The Visually Impaired Child|
by Dave Melanson
Active Participation Exercises -
Ways to Sensitize Your Students to the Needs of Sight Impaired Peers
I have found that one of the most effective ways to learn and experience what a sight impaired person really feels and experiences is through the act of "role playing." Role playing allows people to actually stand in the shoes of a sight impaired person and experience for themselves some of the challenges and obstacles faced by the sight impaired individual.
Here are some helpful exercises you may wish to try with your students to allow them to better understand how sight impaired individuals (and other differently-abled people) overcome challenges in their everyday lives. You may want to have your students write about their experiences in a journal and later have a group discussion about how they felt when participating in these exercises.
Have your students put on blindfolds, then have them take off one shoe. Put all of the shoes in a large pile and then have them, through sense of touch only, try to locate their shoe in the pile with their blindfold on. This exercise will help your students to better understand how a totally blind person must use their other senses to make up for their lack of vision.
Have the students then write about this experience in a journal, asking them to write about how they felt and how they would have to adapt their lives if they were totally blind, and how would they overcome specific challenges. Then, have a class group discussion and ask them to offer solutions and ideas which they feel would allow a blind person to live an independent life which is safe, productive and happy.
This exercise involves your students acting out this situation. (You, the teacher, might want to play the part of one of the members of the group in order to lead the role play in the desired direction.)
Tell the children they have just learned that they will be having a new student in their class named "Jackie," and that she is visually impaired. It is now recess time and they are outside in the school yard, talking about the new student. Role play that they do not want to play with her because "it would not be cool" to have Jackie in their group. The group talks about the thick glasses she wears and how "nerdy" she looks. One or more volunteers play the understanding students who contribute empathetic responses such as, "That isn't nice. How would you feel if someone did that to you?."
Guide the actors into a lively discussion with the sympathetic student finally convincing the rest of the group to accept Jackie and for them to be her friends. The exercise ends with a member from another playgroup coming over and asking why they have Jackie in their group, announcing that their group does not want to play with a group which includes Jackie. So as long as they have her in the group, "We will not play with you either." Lead the discussion until everyone in Jackie's group stands up for her and tells the other student that they are all her friends and that she is really a nice person.
Upon completion of this exercise have your students write about this situation in a journal. This will be a wonderful way for you as their teacher to detect and put in check any signs of intolerance by judging how your students write about this situation.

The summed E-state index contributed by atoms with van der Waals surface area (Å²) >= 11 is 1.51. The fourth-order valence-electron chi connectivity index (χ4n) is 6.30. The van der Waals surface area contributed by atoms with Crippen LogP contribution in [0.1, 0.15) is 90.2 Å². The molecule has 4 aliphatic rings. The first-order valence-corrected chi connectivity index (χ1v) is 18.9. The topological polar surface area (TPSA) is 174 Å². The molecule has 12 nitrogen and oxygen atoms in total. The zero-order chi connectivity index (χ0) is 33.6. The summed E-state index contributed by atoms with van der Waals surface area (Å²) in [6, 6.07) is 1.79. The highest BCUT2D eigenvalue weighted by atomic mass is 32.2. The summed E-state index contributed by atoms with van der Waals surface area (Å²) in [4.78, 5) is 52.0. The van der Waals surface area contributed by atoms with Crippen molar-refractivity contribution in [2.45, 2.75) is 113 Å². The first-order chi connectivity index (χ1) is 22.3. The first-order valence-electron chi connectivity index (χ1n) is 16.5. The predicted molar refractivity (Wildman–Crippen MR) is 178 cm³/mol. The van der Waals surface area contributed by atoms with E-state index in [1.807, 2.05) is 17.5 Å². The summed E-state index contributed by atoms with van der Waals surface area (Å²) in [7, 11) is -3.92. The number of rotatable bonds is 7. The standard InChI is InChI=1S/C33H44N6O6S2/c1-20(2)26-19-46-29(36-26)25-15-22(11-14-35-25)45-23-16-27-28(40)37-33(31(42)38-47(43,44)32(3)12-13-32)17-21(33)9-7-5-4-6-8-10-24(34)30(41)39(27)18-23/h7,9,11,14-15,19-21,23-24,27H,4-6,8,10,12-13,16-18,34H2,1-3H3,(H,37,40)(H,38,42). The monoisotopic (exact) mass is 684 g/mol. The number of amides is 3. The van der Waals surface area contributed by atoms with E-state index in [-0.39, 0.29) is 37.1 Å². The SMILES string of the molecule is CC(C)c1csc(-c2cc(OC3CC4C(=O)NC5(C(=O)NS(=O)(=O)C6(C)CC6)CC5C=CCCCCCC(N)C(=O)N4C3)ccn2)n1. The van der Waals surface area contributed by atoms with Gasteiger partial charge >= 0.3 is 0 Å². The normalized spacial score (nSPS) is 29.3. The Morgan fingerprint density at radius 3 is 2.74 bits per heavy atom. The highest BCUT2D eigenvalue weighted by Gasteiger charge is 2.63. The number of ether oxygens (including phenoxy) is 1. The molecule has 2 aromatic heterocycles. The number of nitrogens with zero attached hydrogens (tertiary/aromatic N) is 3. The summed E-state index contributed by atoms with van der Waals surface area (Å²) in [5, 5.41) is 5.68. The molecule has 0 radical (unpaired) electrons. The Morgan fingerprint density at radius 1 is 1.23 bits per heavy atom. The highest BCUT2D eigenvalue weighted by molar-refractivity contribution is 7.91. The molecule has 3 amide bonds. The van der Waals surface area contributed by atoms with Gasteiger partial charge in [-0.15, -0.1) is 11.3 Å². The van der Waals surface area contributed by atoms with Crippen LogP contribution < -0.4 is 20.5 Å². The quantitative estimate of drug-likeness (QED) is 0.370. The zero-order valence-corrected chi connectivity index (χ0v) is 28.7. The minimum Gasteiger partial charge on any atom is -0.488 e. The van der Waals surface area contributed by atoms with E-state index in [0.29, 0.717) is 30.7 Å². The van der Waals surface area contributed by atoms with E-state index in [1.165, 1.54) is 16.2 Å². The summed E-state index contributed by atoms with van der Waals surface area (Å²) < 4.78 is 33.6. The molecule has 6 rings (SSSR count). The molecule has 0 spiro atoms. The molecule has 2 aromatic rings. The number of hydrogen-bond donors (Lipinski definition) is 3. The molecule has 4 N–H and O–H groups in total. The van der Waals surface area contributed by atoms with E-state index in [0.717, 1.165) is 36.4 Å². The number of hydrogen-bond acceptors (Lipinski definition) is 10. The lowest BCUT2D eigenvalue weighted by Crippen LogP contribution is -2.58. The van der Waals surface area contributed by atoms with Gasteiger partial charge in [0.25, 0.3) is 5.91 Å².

Have a group discussion in class about this exercise and ask your students how they would feel if someone excluded them unfairly or judged them without really knowing them and without knowing or acknowledging what their assets are. This would be a good time to point out to your students that everyone cannot be good at the same things, that some people are weak in certain areas yet demonstrate a tremendous strength in others. And, most importantly, by everyone being different, this allows us to all learn from each other and makes the world such an exciting place to live in.
David Melanson, frequent contributor to the Teachers.Net Gazette,
has just self-published Integration: A Rewarding Experience, a manual for educators on the topic of working with sight-impaired students. As a sight-impaired person whose parents persisted in having their son placed in "regular" (public school) classrooms, David's experiences, perspective, and advice are particularly interesting and helpful. The manual is interesting and worthy of reading even if one does not currently have a sight-impaired student in class.
The cost in the U.S. is $10 plus $2 .45 for postage. In Canada: $15 Canadian plus $1 .45 postage. Money orders are preferred. To order the manual, contact Mr. Melanson by e-mail: email@example.com. Should you have difficulty reaching Dave directly, contact Kathleen Carpenter firstname.lastname@example.org with "Melanson Manual" in the subject line.
To access monthly chats on the topic of working with sight-impaired students, moderated by David Melanson, visit the Teachers.Net Archives.
Sight Impaired Students, December 12, 2001
Integration Of Visually Impaired And Blind Students Into The Regular Schools
Accommodating the Visually Impaired Child
Working With the Sight Impaired Students, Sept. 21, 2000
Working With the Sight Impaired Students, December 6, 2000
Working With the Sight Impaired Students, February 15, 2001
Working With the Sight Impaired Students, May 7, 2001
Working With the Sight Impaired Students, July 19, 2001
Working With the Sight Impaired Students, August 6, 2001
Working With the Sight Impaired Students, October 23, 2001